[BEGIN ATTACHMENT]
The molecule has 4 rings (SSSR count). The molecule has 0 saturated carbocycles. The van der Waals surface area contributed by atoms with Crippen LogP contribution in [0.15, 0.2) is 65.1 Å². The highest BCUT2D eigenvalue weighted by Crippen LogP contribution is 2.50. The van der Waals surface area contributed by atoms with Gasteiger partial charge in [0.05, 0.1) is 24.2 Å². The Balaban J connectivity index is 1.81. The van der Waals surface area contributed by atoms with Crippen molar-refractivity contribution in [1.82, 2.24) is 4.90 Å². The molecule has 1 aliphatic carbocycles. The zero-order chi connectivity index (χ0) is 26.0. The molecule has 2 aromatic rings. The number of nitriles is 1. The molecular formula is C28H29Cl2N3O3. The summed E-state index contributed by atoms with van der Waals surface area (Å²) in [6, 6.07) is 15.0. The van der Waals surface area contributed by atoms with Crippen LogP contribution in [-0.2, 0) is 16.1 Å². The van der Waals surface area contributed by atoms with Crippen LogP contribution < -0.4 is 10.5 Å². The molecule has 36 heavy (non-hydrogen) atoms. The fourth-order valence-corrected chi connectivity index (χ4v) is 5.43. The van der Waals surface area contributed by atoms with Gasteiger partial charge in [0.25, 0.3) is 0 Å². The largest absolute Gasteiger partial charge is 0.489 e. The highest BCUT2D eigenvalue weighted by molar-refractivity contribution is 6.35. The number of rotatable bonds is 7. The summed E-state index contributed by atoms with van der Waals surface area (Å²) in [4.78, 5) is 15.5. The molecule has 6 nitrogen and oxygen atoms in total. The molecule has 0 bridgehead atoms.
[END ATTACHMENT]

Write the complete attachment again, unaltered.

The molecule has 4 rings (SSSR count). The molecule has 0 saturated carbocycles. The van der Waals surface area contributed by atoms with Crippen LogP contribution in [0.15, 0.2) is 65.1 Å². The highest BCUT2D eigenvalue weighted by Crippen LogP contribution is 2.50. The van der Waals surface area contributed by atoms with Gasteiger partial charge in [0.05, 0.1) is 24.2 Å². The Balaban J connectivity index is 1.81. The van der Waals surface area contributed by atoms with Crippen molar-refractivity contribution in [1.82, 2.24) is 4.90 Å². The molecule has 1 aliphatic carbocycles. The zero-order chi connectivity index (χ0) is 26.0. The molecule has 2 aromatic rings. The number of nitriles is 1. The molecular formula is C28H29Cl2N3O3. The summed E-state index contributed by atoms with van der Waals surface area (Å²) in [6, 6.07) is 15.0. The van der Waals surface area contributed by atoms with Crippen LogP contribution in [-0.2, 0) is 16.1 Å². The van der Waals surface area contributed by atoms with Crippen LogP contribution < -0.4 is 10.5 Å². The molecule has 36 heavy (non-hydrogen) atoms. The fourth-order valence-corrected chi connectivity index (χ4v) is 5.43. The van der Waals surface area contributed by atoms with Gasteiger partial charge in [0.25, 0.3) is 0 Å². The largest absolute Gasteiger partial charge is 0.489 e. The highest BCUT2D eigenvalue weighted by molar-refractivity contribution is 6.35. The number of rotatable bonds is 7. The summed E-state index contributed by atoms with van der Waals surface area (Å²) in [4.78, 5) is 15.5. The molecule has 6 nitrogen and oxygen atoms in total. The molecule has 0 bridgehead atoms.